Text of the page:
didikai a term of the Romanichal (the English branch of Romani or “Gypsies”) for travellers with mixed Romani blood; rawni lady; vardo wagon; marime unclean (spiritually); mas fresh meat; grast horses; daia mother; keck not; mira my (mas.); muj face/mouth; shirillo frozen; jek one; ratti night; sherro head; sheranda colourful goose down pillow; gadjo non-gypsy man; zen saddle; lové money; lungo drom long road; pooker talk; poov field; wavver forest; tarno young; mush man; prikaza omen/bad luck; koro blind; luvni tart/wench/whore; narky bad, risky, unpleasant; lolo red; kish silk; simurti moon; loon salt; glas voice; rat blood; zuhro pure; miro quiet; amria curses/spell; bol voice music; baxt good luck/fortune; petalo horseshoe; drab herbs; drabarni fortune teller; dat father; dijilia songs; martiya spirit of the night; strazhno danger; chivani head wise-woman; yog fire; sov sleep; Ferka European Romani name meaning ‘freedom’























the rakli had kek diklem man
la fams gloved shom tud
the gurumni feril-pe lesti
in the peat of the poov

the drabarni collected vervain
at the new moon before dawn
the dry flowers lay beneath my pillow
between my head and the straw

avri the jigga I dikked parna kish
a putsi paddel la ezi
efta patrin, zhanglem, filled it
lakki was ferime to fármichi


rakli girl; kek not; diklem observed/noticed; man me; la her; fams hands; shom with; tud milk; gurumni cattle; feril-pe guarded/protected; lesti her; poov field; drabarni healer/fortune teller; avri from; jigga gate; dikked saw; parna white; kish silk; putsi drawstring pouch/purse; paddel over; la ezi her heart/soul/belly; efta seven; patrin leaves; zhanglem I knew; lakki she; ferime immune; fármichi witchcraft


Jo 3








delling mira perra, shamblin’
paddel the clods of the chokni puv
coaxed to a bi-ashundo tan
duddeno ora was the lav
o bavval bashlo shom a clatter
gláso bashimos aver than

“mandi jall’d to puv a grai
all around the stuggas avri
a mush olv’d to mandi
to let mi avri”

chunnered ado a tamlo selta
limpedo gelbi mori, limpedo coke
coughs of tuv avri the susta
ruzlo vestas da bawro towba
sweat avri o takimos, o darimos
o Harápo chored me stor his striker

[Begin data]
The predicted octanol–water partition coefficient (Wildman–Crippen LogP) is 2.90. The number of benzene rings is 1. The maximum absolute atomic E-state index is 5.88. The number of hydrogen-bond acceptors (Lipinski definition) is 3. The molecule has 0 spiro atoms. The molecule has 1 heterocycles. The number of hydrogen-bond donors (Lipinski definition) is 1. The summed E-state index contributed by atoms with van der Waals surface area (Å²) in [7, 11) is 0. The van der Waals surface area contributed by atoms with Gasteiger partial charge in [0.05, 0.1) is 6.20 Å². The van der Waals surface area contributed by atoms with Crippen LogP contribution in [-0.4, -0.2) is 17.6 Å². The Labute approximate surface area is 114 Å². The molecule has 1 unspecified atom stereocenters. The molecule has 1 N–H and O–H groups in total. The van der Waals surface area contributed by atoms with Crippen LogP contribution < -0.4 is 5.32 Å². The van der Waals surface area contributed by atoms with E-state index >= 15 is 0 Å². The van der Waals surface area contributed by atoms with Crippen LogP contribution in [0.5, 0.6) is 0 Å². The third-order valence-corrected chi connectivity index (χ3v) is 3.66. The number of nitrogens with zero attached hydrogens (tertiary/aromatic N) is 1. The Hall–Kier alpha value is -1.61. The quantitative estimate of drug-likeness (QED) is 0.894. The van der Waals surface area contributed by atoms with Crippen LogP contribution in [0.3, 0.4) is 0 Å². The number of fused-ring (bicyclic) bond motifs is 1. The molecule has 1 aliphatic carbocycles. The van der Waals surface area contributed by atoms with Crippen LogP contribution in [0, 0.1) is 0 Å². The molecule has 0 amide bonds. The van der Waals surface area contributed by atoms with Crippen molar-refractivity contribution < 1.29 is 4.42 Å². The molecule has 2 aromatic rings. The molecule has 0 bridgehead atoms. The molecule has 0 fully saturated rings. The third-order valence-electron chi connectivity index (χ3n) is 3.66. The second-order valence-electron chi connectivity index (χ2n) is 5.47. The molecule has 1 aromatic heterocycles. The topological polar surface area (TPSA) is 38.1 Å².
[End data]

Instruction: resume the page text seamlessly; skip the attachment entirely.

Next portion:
“mandi stripped off at him
and dell’d him in the yak!
and sap mi diro datchel!
can’t the mush kûr well!”


delling kicking; mira my; perra feet; paddel across; chokni puv clover/grassy field; bi-ashundo unknown; tan field; duddeno shiny/bright; ora coins; lav promise; o the; bavval air; bashlo rang; shom with; gláso voices; bashimos clanging; aver than somewhere else; mandi I; jall’d went; puv field/pasture; grai horse; stuggas houses; avri from/away/outside; mush man; olv’d came; mi me; chunnered pushed; ado into; tamlo dark; selta tent; limpedo bright/glowing; gelbi yellow; mori lump; tuv smoke; susta iron; ruzlo coarse; vestas hands; da and; bawro heavy, great; towba hammer; takimos heat; darimos fear; Harápo dark-skinned, giant and cannibal ogre in folk tales; chored took; stor for; dell’d hit; yak eye; sap snake; diro you; datchel having a shaggy appearance (of clothes); kûr steal


Jo 4






















Joanna Delyse Packwood is a postgraduate student at the University of Warwick. In 2015 she self-published a poetry chapbook entitled Songs of Hounds and Frogs, for which she was awarded the Mercian Prize for Poetry. Collaborating with artist Mandy Purchase, she will produce a collection of Angloromani poetry later in 2016. Joanna has read poetry at Ledbury Poetry Festival, The MAC Birmingham and The Library of Birmingham. A podcast of the Gothic in Birmingham event at The Library of Birmingham can be heard here:


Artwork: Mandy Purchase is an artist specialising in hand drawn illustrations, digital manipulation and 3D. She is passionate about all art and design, and enjoys the cross over between Illustration and Fine Art. She has a passion for anything creative but especially anything involving the natural world, nature and creation.